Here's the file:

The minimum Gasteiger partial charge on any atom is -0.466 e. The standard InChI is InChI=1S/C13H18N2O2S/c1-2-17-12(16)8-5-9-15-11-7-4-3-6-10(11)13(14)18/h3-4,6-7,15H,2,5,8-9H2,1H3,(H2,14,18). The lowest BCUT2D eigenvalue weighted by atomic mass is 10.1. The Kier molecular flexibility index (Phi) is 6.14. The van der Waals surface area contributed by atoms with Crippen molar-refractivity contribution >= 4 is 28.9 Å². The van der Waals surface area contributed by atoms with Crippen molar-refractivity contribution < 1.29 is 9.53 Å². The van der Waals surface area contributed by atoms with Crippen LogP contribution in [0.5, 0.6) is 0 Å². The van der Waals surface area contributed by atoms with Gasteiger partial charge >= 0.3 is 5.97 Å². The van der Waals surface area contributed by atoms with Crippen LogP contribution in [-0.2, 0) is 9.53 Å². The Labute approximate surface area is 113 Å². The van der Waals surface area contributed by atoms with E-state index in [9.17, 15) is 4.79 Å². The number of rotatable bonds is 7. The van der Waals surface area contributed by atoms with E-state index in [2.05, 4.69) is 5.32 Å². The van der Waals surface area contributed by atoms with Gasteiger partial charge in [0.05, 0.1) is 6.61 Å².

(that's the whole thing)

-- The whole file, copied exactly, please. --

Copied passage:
The minimum Gasteiger partial charge on any atom is -0.466 e. The standard InChI is InChI=1S/C13H18N2O2S/c1-2-17-12(16)8-5-9-15-11-7-4-3-6-10(11)13(14)18/h3-4,6-7,15H,2,5,8-9H2,1H3,(H2,14,18). The lowest BCUT2D eigenvalue weighted by atomic mass is 10.1. The Kier molecular flexibility index (Phi) is 6.14. The van der Waals surface area contributed by atoms with Crippen molar-refractivity contribution >= 4 is 28.9 Å². The van der Waals surface area contributed by atoms with Crippen molar-refractivity contribution < 1.29 is 9.53 Å². The van der Waals surface area contributed by atoms with Crippen LogP contribution in [0.5, 0.6) is 0 Å². The van der Waals surface area contributed by atoms with Gasteiger partial charge >= 0.3 is 5.97 Å². The van der Waals surface area contributed by atoms with Crippen LogP contribution in [-0.2, 0) is 9.53 Å². The Labute approximate surface area is 113 Å². The van der Waals surface area contributed by atoms with E-state index in [9.17, 15) is 4.79 Å². The number of rotatable bonds is 7. The van der Waals surface area contributed by atoms with E-state index in [2.05, 4.69) is 5.32 Å². The van der Waals surface area contributed by atoms with Gasteiger partial charge in [0.05, 0.1) is 6.61 Å².